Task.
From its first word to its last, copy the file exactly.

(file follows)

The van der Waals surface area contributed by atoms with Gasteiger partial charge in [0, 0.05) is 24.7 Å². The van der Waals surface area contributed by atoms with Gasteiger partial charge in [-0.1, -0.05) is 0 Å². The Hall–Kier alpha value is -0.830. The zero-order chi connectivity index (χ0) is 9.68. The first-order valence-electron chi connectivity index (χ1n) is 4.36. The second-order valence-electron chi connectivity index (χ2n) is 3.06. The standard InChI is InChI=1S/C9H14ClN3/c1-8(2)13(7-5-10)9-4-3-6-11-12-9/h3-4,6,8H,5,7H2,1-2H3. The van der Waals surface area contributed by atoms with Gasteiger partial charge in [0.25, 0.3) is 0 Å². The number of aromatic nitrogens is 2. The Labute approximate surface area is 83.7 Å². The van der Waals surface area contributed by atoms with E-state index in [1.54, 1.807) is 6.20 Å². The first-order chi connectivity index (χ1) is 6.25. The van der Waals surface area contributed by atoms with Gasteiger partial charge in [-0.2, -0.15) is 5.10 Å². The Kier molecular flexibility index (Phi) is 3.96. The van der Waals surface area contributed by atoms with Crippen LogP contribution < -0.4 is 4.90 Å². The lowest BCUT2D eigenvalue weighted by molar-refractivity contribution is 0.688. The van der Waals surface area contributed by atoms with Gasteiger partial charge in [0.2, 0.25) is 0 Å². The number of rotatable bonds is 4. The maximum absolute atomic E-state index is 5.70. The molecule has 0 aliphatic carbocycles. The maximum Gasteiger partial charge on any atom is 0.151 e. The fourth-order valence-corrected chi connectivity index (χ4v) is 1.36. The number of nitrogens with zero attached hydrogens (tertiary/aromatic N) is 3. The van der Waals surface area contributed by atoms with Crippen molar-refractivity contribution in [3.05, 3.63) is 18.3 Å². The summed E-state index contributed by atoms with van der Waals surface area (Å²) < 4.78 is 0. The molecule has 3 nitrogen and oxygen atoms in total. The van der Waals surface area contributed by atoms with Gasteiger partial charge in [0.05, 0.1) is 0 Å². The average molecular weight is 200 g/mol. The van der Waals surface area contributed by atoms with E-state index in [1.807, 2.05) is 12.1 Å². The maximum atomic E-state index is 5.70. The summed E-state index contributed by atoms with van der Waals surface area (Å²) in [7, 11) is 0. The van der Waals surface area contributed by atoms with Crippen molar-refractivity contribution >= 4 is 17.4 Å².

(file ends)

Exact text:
The van der Waals surface area contributed by atoms with Gasteiger partial charge in [0, 0.05) is 24.7 Å². The van der Waals surface area contributed by atoms with Gasteiger partial charge in [-0.1, -0.05) is 0 Å². The Hall–Kier alpha value is -0.830. The zero-order chi connectivity index (χ0) is 9.68. The first-order valence-electron chi connectivity index (χ1n) is 4.36. The second-order valence-electron chi connectivity index (χ2n) is 3.06. The standard InChI is InChI=1S/C9H14ClN3/c1-8(2)13(7-5-10)9-4-3-6-11-12-9/h3-4,6,8H,5,7H2,1-2H3. The van der Waals surface area contributed by atoms with Gasteiger partial charge in [0.25, 0.3) is 0 Å². The number of aromatic nitrogens is 2. The Labute approximate surface area is 83.7 Å². The van der Waals surface area contributed by atoms with E-state index in [1.54, 1.807) is 6.20 Å². The first-order chi connectivity index (χ1) is 6.25. The van der Waals surface area contributed by atoms with Gasteiger partial charge in [-0.2, -0.15) is 5.10 Å². The Kier molecular flexibility index (Phi) is 3.96. The van der Waals surface area contributed by atoms with Crippen LogP contribution < -0.4 is 4.90 Å². The lowest BCUT2D eigenvalue weighted by molar-refractivity contribution is 0.688. The van der Waals surface area contributed by atoms with Gasteiger partial charge in [0.2, 0.25) is 0 Å². The number of rotatable bonds is 4. The maximum absolute atomic E-state index is 5.70. The molecule has 0 aliphatic carbocycles. The maximum Gasteiger partial charge on any atom is 0.151 e. The fourth-order valence-corrected chi connectivity index (χ4v) is 1.36. The number of nitrogens with zero attached hydrogens (tertiary/aromatic N) is 3. The van der Waals surface area contributed by atoms with Crippen molar-refractivity contribution in [3.05, 3.63) is 18.3 Å². The summed E-state index contributed by atoms with van der Waals surface area (Å²) < 4.78 is 0. The molecule has 3 nitrogen and oxygen atoms in total. The van der Waals surface area contributed by atoms with Gasteiger partial charge in [0.05, 0.1) is 0 Å². The average molecular weight is 200 g/mol. The van der Waals surface area contributed by atoms with E-state index in [1.807, 2.05) is 12.1 Å². The maximum atomic E-state index is 5.70. The summed E-state index contributed by atoms with van der Waals surface area (Å²) in [7, 11) is 0. The van der Waals surface area contributed by atoms with Crippen molar-refractivity contribution >= 4 is 17.4 Å².